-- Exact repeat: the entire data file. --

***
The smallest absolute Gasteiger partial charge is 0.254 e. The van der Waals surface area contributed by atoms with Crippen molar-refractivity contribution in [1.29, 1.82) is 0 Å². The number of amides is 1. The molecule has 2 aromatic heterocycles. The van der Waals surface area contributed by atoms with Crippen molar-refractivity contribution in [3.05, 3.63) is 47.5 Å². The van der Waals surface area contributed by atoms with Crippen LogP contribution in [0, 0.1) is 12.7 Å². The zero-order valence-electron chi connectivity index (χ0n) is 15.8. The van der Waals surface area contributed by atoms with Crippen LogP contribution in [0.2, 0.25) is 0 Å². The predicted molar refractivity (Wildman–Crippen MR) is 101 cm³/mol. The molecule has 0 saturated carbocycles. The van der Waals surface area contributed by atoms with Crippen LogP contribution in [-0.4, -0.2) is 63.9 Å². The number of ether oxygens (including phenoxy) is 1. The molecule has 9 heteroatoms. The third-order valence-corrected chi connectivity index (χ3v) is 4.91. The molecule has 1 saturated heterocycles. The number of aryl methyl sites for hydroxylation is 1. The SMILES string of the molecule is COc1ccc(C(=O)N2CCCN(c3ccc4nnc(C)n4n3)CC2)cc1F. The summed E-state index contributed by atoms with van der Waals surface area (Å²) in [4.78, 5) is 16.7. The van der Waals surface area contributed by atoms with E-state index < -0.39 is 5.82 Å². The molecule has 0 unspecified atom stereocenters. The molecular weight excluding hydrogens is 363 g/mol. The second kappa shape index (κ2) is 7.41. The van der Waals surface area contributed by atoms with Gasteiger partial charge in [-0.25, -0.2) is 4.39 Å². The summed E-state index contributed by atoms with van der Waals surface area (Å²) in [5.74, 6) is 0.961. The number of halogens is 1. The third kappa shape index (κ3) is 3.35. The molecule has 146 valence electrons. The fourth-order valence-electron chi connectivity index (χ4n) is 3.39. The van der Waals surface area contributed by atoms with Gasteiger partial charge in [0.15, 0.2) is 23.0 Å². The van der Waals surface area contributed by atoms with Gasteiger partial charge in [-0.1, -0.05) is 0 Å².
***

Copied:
The smallest absolute Gasteiger partial charge is 0.254 e. The van der Waals surface area contributed by atoms with Crippen molar-refractivity contribution in [1.29, 1.82) is 0 Å². The number of amides is 1. The molecule has 2 aromatic heterocycles. The van der Waals surface area contributed by atoms with Crippen molar-refractivity contribution in [3.05, 3.63) is 47.5 Å². The van der Waals surface area contributed by atoms with Crippen LogP contribution in [0, 0.1) is 12.7 Å². The zero-order valence-electron chi connectivity index (χ0n) is 15.8. The van der Waals surface area contributed by atoms with Crippen LogP contribution in [0.2, 0.25) is 0 Å². The predicted molar refractivity (Wildman–Crippen MR) is 101 cm³/mol. The molecule has 0 saturated carbocycles. The van der Waals surface area contributed by atoms with Crippen LogP contribution in [-0.4, -0.2) is 63.9 Å². The number of ether oxygens (including phenoxy) is 1. The molecule has 9 heteroatoms. The third-order valence-corrected chi connectivity index (χ3v) is 4.91. The molecule has 1 saturated heterocycles. The number of aryl methyl sites for hydroxylation is 1. The SMILES string of the molecule is COc1ccc(C(=O)N2CCCN(c3ccc4nnc(C)n4n3)CC2)cc1F. The summed E-state index contributed by atoms with van der Waals surface area (Å²) in [4.78, 5) is 16.7. The van der Waals surface area contributed by atoms with E-state index < -0.39 is 5.82 Å². The molecule has 0 unspecified atom stereocenters. The molecular weight excluding hydrogens is 363 g/mol. The second kappa shape index (κ2) is 7.41. The van der Waals surface area contributed by atoms with Gasteiger partial charge in [-0.25, -0.2) is 4.39 Å². The summed E-state index contributed by atoms with van der Waals surface area (Å²) in [5.74, 6) is 0.961. The number of halogens is 1. The third kappa shape index (κ3) is 3.35. The molecule has 146 valence electrons. The fourth-order valence-electron chi connectivity index (χ4n) is 3.39. The van der Waals surface area contributed by atoms with Gasteiger partial charge in [0.15, 0.2) is 23.0 Å². The van der Waals surface area contributed by atoms with Gasteiger partial charge in [-0.1, -0.05) is 0 Å².